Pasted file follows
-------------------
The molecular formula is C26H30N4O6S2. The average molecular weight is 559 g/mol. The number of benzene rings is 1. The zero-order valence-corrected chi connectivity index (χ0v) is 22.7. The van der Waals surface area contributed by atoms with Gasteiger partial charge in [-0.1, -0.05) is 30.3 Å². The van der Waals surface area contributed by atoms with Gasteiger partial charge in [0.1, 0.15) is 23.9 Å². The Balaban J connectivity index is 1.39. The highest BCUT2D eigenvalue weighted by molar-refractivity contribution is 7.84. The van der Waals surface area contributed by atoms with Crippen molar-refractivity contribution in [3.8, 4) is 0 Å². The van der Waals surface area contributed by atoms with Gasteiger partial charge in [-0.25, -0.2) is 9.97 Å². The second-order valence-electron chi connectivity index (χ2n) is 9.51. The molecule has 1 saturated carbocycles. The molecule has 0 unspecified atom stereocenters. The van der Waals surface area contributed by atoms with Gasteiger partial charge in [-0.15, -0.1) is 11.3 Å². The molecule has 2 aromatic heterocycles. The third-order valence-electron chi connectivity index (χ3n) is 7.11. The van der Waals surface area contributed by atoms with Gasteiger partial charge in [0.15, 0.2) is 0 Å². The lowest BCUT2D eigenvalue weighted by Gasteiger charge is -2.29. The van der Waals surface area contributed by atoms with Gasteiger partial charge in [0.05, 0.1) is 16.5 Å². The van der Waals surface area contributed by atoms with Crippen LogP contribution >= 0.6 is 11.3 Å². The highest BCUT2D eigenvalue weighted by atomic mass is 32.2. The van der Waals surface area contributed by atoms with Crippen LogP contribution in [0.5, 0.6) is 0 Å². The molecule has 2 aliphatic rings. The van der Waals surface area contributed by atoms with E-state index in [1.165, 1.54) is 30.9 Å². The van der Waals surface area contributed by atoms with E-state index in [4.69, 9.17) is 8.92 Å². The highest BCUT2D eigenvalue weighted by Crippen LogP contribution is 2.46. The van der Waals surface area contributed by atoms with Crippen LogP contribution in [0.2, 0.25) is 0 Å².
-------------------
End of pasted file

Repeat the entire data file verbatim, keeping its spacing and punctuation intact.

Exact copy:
The molecular formula is C26H30N4O6S2. The average molecular weight is 559 g/mol. The number of benzene rings is 1. The zero-order valence-corrected chi connectivity index (χ0v) is 22.7. The van der Waals surface area contributed by atoms with Gasteiger partial charge in [-0.1, -0.05) is 30.3 Å². The van der Waals surface area contributed by atoms with Gasteiger partial charge in [0.1, 0.15) is 23.9 Å². The Balaban J connectivity index is 1.39. The highest BCUT2D eigenvalue weighted by molar-refractivity contribution is 7.84. The van der Waals surface area contributed by atoms with Crippen molar-refractivity contribution in [3.8, 4) is 0 Å². The van der Waals surface area contributed by atoms with Gasteiger partial charge in [-0.25, -0.2) is 9.97 Å². The second-order valence-electron chi connectivity index (χ2n) is 9.51. The molecule has 1 saturated carbocycles. The molecule has 0 unspecified atom stereocenters. The van der Waals surface area contributed by atoms with Gasteiger partial charge in [-0.15, -0.1) is 11.3 Å². The molecule has 2 aromatic heterocycles. The third-order valence-electron chi connectivity index (χ3n) is 7.11. The van der Waals surface area contributed by atoms with Gasteiger partial charge in [0.15, 0.2) is 0 Å². The lowest BCUT2D eigenvalue weighted by Gasteiger charge is -2.29. The van der Waals surface area contributed by atoms with Gasteiger partial charge in [0.05, 0.1) is 16.5 Å². The van der Waals surface area contributed by atoms with Crippen LogP contribution >= 0.6 is 11.3 Å². The highest BCUT2D eigenvalue weighted by atomic mass is 32.2. The van der Waals surface area contributed by atoms with Crippen LogP contribution in [0.5, 0.6) is 0 Å². The molecule has 2 aliphatic rings. The van der Waals surface area contributed by atoms with E-state index in [1.165, 1.54) is 30.9 Å². The van der Waals surface area contributed by atoms with E-state index in [4.69, 9.17) is 8.92 Å². The highest BCUT2D eigenvalue weighted by Crippen LogP contribution is 2.46. The van der Waals surface area contributed by atoms with Crippen LogP contribution in [0.2, 0.25) is 0 Å².